Most of the furniture within the room is mid-18th Century and although not photographed there are 2 large Dutch Neoclassical wardrobes which I spent some time admiring – by this time on both visits my camera batter was running a little low so I knew I needed to preserve it! In this room there are some pieces of late 17th Century English Delftware and also Oriental vases (one of which can be seen on the chimneypiece).
In this room the paintings seem much more of a mix and include portraits including those done in the Studio of Sir Anthony van Dyck and there are also two still lifes of flowers and fruit which date from the 17th-Century and are Italian.
Finally in the house there is the Long Gallery and it is very aptly named as it is vast in comparison to any of the other rooms and runs along the South side of the house – it seems a long gallery is unusual in a Charles II house but as the guidebook states it is magnificent. In length it is 138 feet and was completed around 1676.
It is thought that George Vernon may have conceived this gallery as a way of stressing the antiquity of his ancestors as they were of Norman origin and like the Curzon’s of Kedleston had a long history in Derbyshire. There are numerous family portraits along the walls of this room and busts of Roman emperors seen in the frieze above with something I did not notice at the time – shields in the ceiling that according to the guidebook were possibly intended to be painting with the marriage alliances of his ancestors.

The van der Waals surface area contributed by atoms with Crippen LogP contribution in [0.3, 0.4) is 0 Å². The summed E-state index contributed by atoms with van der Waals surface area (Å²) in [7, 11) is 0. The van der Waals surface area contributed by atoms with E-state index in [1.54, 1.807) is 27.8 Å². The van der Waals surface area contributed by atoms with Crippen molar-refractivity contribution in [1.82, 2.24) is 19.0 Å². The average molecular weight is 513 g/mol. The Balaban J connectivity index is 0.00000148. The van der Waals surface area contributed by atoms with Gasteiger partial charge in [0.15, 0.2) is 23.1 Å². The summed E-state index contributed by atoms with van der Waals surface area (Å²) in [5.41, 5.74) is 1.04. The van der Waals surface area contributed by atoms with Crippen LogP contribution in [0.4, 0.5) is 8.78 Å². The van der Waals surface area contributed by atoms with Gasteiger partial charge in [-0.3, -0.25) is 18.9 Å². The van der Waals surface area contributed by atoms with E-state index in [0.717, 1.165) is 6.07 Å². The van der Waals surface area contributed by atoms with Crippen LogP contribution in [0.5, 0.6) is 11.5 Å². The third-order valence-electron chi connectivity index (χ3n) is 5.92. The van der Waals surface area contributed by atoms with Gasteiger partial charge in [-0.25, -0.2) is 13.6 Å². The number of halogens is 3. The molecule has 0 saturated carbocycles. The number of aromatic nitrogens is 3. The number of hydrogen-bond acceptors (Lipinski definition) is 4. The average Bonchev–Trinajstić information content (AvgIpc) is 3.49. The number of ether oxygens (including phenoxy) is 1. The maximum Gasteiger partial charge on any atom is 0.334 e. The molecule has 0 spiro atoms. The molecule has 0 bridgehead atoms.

Again the ceiling plasterwork is by Bradbury and Pettifer and it is possibly here you can most appreciate the detail and the exquisite nature – in this gallery it does not seem too elaborate or over the top but entirely fitting in all its exquisite detailing.
Unlike in the Saloon the paneling is very simple and for me personally this perfectly offsets the ceiling and the portraits – there is no need for further detail.